The grass spiders are invading the science building now


At last, I’m useful! I was called to a colleague’s office because a big ol’ spider was squatting on their papers, staring at them, so I was summoned to capture the beast. I wasn’t too useful, though, since it fled under the desk and we couldn’t find it again. But later a brave student, Sophie, encountered it and scooped it up, and here it is. It’s Agelenopsis, a grass spider, perfectly harmless, but good sized for its species.

I will remind everyone that we’re hiring an ecologist, and one of the bonuses of working here is that I’ll be at your beck and call to handle any office spiders. Or if I fail, we have many bold strong students who are not at all intimidated by monstrous creatures.

Comments

  1. says

    Harmless to humans, you mean. Otherwise, I’m sure there’s some critter out there that violently disagrees with you (or would, if it wasn’t being eaten by spiders).

  2. chris says

    Pshaw… don’t ask for a spider to be removed, just give it a name and consider it your new pet. A pet that munches other critters you would rather not have in your house.

    In this house any spider on the ceiling is called “Fred.” Every other month we vacuum the cobwebs on the ceiling and windows trim.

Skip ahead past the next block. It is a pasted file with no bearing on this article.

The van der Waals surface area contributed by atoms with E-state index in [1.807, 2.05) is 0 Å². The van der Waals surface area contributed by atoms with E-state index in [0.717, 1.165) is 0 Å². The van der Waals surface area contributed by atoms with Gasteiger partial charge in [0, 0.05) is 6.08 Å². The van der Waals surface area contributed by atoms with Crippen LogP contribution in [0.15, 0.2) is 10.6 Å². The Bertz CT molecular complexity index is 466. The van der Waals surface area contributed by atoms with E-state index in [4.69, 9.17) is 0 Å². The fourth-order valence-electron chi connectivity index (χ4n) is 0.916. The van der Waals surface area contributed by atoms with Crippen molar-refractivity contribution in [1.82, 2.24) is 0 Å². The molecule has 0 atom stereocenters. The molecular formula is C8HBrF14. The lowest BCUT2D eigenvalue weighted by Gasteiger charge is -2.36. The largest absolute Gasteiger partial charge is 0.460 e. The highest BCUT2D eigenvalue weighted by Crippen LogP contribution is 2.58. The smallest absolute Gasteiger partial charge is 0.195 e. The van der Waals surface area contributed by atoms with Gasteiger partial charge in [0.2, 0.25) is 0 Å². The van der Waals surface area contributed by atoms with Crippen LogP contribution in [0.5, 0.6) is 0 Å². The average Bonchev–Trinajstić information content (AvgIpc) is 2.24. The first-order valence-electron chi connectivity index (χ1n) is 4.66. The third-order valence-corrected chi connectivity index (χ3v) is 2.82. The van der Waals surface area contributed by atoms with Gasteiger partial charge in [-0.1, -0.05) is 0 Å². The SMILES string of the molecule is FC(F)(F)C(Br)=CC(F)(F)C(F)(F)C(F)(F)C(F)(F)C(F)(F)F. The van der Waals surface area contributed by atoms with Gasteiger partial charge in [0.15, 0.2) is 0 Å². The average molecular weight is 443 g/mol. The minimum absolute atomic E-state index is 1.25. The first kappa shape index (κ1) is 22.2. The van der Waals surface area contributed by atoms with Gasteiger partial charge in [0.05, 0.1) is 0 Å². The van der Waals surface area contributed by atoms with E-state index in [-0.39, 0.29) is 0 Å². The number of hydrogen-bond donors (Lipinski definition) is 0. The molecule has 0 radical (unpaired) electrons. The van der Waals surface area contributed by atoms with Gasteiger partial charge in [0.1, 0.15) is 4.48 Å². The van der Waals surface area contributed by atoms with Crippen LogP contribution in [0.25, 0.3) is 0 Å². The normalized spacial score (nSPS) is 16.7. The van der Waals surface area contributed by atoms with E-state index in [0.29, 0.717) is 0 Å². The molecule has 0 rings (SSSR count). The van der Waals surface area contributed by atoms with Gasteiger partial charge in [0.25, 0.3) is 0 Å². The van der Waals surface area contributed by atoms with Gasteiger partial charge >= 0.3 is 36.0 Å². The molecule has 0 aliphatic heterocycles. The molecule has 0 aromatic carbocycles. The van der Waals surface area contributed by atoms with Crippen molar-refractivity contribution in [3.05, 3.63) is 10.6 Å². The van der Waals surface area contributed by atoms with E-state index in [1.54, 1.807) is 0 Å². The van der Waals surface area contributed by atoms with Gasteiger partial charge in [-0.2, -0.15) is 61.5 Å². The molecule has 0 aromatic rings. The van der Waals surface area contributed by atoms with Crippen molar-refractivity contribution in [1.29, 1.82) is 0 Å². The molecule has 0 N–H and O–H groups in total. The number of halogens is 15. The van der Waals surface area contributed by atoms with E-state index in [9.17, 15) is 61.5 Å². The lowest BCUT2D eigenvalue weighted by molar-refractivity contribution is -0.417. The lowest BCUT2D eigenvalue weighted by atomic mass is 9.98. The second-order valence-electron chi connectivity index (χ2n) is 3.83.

3. John Morales says

    chris:

    Pshaw… don’t ask for a spider to be removed, just give it a name and consider it your new pet. A pet that munches other critters you would rather not have in your house.

    A fine sentiment, until you find that first egg-sack. Also, I am no arachnophobe, but I’ve sure seen some spiders that scare the bejesus out of me.

    I particularly remember one, largish, black, armored, and fanged. No idea of the actual species, but instinctively I knew that was definitely eviction material!

    (Chooks also like spiders, by the way. And grubs and caterpillars and other things, which you probably would rather not have in your house. But I would still evict them)

  4. davidc1 says

    The Doc might get a thrill out of the fact that according to the news ,British homes are being overrun by masses of spiders
    Don’t know if having three cats has anything to do with it ,but i don’t see as many spiders as i did before i became staff to moggies .

  5. asclepias says

    What makes you think that an ecologist would need a cell biologist to capture a spider? If you ask nicdely, I’m sure any self-respecting ecologist will bring you the spider her/himself.

  6. chris says

    John Morales, I have seen several egg sacks. They don’t bother me. After a while they just get sucked into a vacuum cleaner as part of general cleaning. Cobwebs seem to happen inside can lights and corners on the ceiling.

    We get large spiders popping up during mating season. They are usually male spiders looking for love in all the wrong places. If you have an issue with large English house spiders, stay away from the Pacific Northwest: https://blog.zoo.org/2014/10/spiders-are-best.html

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